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Listed 4 sub titles with search on: Information about the place  for wider area of: "MEDMA Ancient city CALABRIA" .

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Greek & Roman Geography (ed. William Smith)


MEDMA (Ancient city) CALABRIA
  Medma or Mesma (Medme, Steph. B.; Medma, Strab., Scymn. Ch.; but Mesma on coins, and so Apollodorus, cited by Steph. B.; Scylax has Mesa, evidently a corruption for Mesma: Eth. Medmaios, Mesmaios), a Greek city of Southern Italy, on the W. coast of the Bruttian peninsula, between Hipponium and the mouth of the Metaurus. (Strab. vi. p. 256; Scyl. p. 4. § 12.) It was a colony founded by the Epizephyrian Locrians, and is said to have derived its name from an adjoining fountain. (Strab. l. c.; Scymn. Ch. 308; Steph. B. s. v.) But though it is repeatedly noticed among the Greek cities in this part of Italy, it does not appear ever to have attained to any great power or importance, and its name never figures in history. It is probable, however, that the Medimnaeans (Medimnaioi), who are noticed by Diodorus as contributing a body of colonists to the repeopling of Messana by Dionysius in B.C. 396, are no other than the Medmaeans, and that we should read Medmaioi in the passage in question. (Diod. xiv. 78.) Though never a very conspicuous place, Medma seems to have survived the fall of many other more important cities of Magna Graecia, and it is noticed as a still existing town both by Strabo and Pliny. (Strab. l. c.; Plin. iii. 5. s. 10.) But the name is not found in Ptolemy, and all subsequent trace of it disappears. It appears from Strabo that the town itself was situated a little inland, and that it had a port or emporium on the sea-shore. The exact site has not been determined, but as the name of Mesima is still borne by a river which flows into the sea a little below Nicotera, there can be no doubt that Medma was situated somewhere in the neighbourhood of that town, and probably its port was at the mouth of the river which still bears its name. Nicotera, the name of which is already found in the Antonine Itinerary (pp. 106, 111), probably arose after the decline of Mesma.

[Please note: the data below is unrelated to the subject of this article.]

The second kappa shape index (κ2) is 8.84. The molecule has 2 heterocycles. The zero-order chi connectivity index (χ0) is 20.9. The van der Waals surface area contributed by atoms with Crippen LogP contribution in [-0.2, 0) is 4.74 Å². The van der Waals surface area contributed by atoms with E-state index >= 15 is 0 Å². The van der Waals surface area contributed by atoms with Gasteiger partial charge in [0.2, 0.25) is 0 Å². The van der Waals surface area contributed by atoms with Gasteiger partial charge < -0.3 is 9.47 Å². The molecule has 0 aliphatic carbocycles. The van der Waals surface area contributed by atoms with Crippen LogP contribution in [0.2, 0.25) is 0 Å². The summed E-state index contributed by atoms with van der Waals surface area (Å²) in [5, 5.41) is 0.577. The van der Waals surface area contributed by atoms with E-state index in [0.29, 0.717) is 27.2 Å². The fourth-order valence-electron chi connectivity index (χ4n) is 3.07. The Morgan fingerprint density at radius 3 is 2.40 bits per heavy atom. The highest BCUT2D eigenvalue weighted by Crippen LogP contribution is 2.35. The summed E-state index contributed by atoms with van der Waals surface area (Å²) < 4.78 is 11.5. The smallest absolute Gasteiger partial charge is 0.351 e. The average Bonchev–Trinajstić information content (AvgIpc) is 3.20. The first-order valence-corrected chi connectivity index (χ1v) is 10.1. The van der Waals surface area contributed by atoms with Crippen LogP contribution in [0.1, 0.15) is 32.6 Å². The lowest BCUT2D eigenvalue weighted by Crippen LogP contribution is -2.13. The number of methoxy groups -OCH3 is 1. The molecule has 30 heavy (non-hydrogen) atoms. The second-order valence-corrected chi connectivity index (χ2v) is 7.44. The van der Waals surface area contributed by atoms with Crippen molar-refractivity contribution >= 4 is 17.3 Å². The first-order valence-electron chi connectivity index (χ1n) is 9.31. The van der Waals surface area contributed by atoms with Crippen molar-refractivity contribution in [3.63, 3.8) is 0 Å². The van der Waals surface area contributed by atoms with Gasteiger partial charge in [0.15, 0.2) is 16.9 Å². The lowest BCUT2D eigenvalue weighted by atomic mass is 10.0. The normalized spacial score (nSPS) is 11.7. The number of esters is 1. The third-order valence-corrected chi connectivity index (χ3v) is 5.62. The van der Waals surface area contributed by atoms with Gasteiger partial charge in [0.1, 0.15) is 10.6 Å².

This text is from: Dictionary of Greek and Roman Geography (1854) (ed. William Smith, LLD). Cited August 2004 from The Perseus Project URL below, which contains interesting hyperlinks


Perseus Project index

The Princeton Encyclopedia of Classical Sites


  On the W coast, ca. 43 km N of Reggio Calabria. The history of the settlement, founded from Lokroi Epizephyrioi, is little known. Remains of several sanctuaries have been reported from the site, and recent work has revealed remains of the Hellenistic and Roman periods. Especially important is the deposit of terracotta votive statuettes found at Piano delle Vigne in 1912 and 1913.

R. Holloway, ed.
This text is from: The Princeton encyclopedia of classical sites, Princeton University Press 1976. Cited Nov 2002 from Perseus Project URL below, which contains bibliography & interesting hyperlinks.

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